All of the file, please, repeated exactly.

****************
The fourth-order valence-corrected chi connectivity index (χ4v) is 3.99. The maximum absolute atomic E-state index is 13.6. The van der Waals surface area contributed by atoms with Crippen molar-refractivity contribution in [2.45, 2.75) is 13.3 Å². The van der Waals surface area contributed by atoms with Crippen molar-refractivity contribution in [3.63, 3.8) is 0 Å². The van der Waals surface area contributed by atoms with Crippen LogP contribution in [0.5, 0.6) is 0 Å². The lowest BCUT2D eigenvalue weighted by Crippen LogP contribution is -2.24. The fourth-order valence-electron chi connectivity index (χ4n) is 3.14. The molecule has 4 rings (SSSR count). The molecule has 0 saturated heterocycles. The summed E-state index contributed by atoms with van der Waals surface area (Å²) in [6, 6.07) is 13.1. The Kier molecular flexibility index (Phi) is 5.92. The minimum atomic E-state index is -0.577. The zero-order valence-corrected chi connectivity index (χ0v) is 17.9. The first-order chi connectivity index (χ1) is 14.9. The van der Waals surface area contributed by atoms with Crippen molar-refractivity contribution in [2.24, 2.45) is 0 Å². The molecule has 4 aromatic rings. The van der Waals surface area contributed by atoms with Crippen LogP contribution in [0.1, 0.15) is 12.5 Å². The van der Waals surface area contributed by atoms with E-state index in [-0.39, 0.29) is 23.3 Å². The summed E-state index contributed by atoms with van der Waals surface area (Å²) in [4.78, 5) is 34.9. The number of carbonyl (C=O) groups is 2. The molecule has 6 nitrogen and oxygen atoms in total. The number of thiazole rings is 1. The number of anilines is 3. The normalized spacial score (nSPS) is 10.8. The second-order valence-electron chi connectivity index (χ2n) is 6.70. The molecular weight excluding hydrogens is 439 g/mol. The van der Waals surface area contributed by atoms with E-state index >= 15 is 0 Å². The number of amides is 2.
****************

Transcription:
The fourth-order valence-corrected chi connectivity index (χ4v) is 3.99. The maximum absolute atomic E-state index is 13.6. The van der Waals surface area contributed by atoms with Crippen molar-refractivity contribution in [2.45, 2.75) is 13.3 Å². The van der Waals surface area contributed by atoms with Crippen molar-refractivity contribution in [3.63, 3.8) is 0 Å². The van der Waals surface area contributed by atoms with Crippen LogP contribution in [0.5, 0.6) is 0 Å². The lowest BCUT2D eigenvalue weighted by Crippen LogP contribution is -2.24. The fourth-order valence-electron chi connectivity index (χ4n) is 3.14. The molecule has 4 rings (SSSR count). The molecule has 0 saturated heterocycles. The summed E-state index contributed by atoms with van der Waals surface area (Å²) in [6, 6.07) is 13.1. The Kier molecular flexibility index (Phi) is 5.92. The minimum atomic E-state index is -0.577. The zero-order valence-corrected chi connectivity index (χ0v) is 17.9. The first-order chi connectivity index (χ1) is 14.9. The van der Waals surface area contributed by atoms with Crippen molar-refractivity contribution in [2.24, 2.45) is 0 Å². The molecule has 4 aromatic rings. The van der Waals surface area contributed by atoms with Crippen LogP contribution in [0.1, 0.15) is 12.5 Å². The van der Waals surface area contributed by atoms with E-state index in [-0.39, 0.29) is 23.3 Å². The summed E-state index contributed by atoms with van der Waals surface area (Å²) in [4.78, 5) is 34.9. The number of carbonyl (C=O) groups is 2. The molecule has 6 nitrogen and oxygen atoms in total. The number of thiazole rings is 1. The number of anilines is 3. The normalized spacial score (nSPS) is 10.8. The second-order valence-electron chi connectivity index (χ2n) is 6.70. The molecular weight excluding hydrogens is 439 g/mol. The van der Waals surface area contributed by atoms with E-state index >= 15 is 0 Å². The number of amides is 2.